The room that once served as Pardee's private office has been restored to appear as it did at one time, during his tenure in the early 1900s. The expansion of California's state government and the need for more space led to the relocation of the offices of the Governor to the Capitol's East Annex in 1951.
"No secrecy is practiced in the Governor's office now and all who go there on public business must be willing to let others hear their conversation with Governor Pardee..."
Pardee's concern for openness encompassed communication not only between the public and the government, but also among governmental agencies themselves. He pressed for better communication among the Legislators in his 1903 inaugural address, saying:
"We have each and all been elected by the people; we are all their servants, and faithful attention to their affairs - not senseless rivalries - is what they expect at our hands. They will not commend us if we engage in personal bickerings or neglect of the public business while trying to thwart one another and gain a supposed political advantage for any party or any person."
Unfortunately for Pardee's political future, his emphasis on communication and cooperation was accompanied by an unwillingness to take sides between opposing factions. These and other concerns eventually undermined his standing among fellow party members, and they did not nominate him to run for a second term.
This room is one of two exhibit spaces located on the first floor of the Capitol. Part of the State Capitol Museum, these rooms are used for the display of rotating exhibits focused on topics related to California’s rich history and current events.
The State Archives exhibit room provides a visual representation that the offices of the State Archives, now located one block south of the Capitol, were once housed in the Capitol. Unlike the other exhibit rooms that museum staff have furnished and staged to look exactly like historic offices, these rooms remain unfurnished. The architecture of the rooms, however, has been recreated in exacting detail.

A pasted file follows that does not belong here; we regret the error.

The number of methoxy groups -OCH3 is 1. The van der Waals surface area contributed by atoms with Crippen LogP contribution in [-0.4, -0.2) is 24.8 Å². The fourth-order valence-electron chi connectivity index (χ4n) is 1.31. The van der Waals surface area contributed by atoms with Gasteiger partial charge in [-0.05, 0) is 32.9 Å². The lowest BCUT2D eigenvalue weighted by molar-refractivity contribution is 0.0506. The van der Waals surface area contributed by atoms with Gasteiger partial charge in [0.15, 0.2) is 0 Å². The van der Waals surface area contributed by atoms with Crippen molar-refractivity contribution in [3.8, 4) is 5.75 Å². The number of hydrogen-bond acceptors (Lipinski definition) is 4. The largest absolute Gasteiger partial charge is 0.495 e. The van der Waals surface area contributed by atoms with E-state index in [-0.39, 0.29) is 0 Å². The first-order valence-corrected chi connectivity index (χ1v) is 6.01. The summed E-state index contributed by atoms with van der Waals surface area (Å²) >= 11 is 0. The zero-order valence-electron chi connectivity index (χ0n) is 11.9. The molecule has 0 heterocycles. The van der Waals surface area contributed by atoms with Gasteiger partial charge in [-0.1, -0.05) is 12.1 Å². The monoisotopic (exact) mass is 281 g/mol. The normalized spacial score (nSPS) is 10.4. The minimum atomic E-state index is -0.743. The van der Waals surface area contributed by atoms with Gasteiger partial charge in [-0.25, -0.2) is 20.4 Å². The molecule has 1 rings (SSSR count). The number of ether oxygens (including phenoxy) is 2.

Perhaps the most striking feature of the Archives exhibit room is the ceiling. Recreated from a pattern found on a small remnant of the original ceiling, today, the poppy design parget ceiling and decorative frieze rests in its former glory. Multi-colored parget plasterwork was common in the construction of the Capitol, but was something of a lost art for restoration workers in the 1970s. Artists used pastry tubes and other tools to apply plaster directly on the wall and ceiling where it was sculpted into its final forms and painted.
Linking People with Government
The Secretary of State is the chief elections officer for the State of California and helps to guarantee citizens direct access to the state's political process.
The Secretary of State oversees state elections, the keystone of the public's participation in the political process. He or she files the campaign statements of all candidates, directs and verifies ballot counts, and administers voter registration.
In addition to this important role, the Secretary of State has numerous other responsibilities. A bill becomes law only after the Secretary verifies the bill's content, assigns it a chapter number, and stamps it with the Great Seal of the State of California. The Secretary also oversees the standardizations of weights and measures, receives and catalogs all legislative records, files articles of incorporation for new state corporations, and registers trademarks.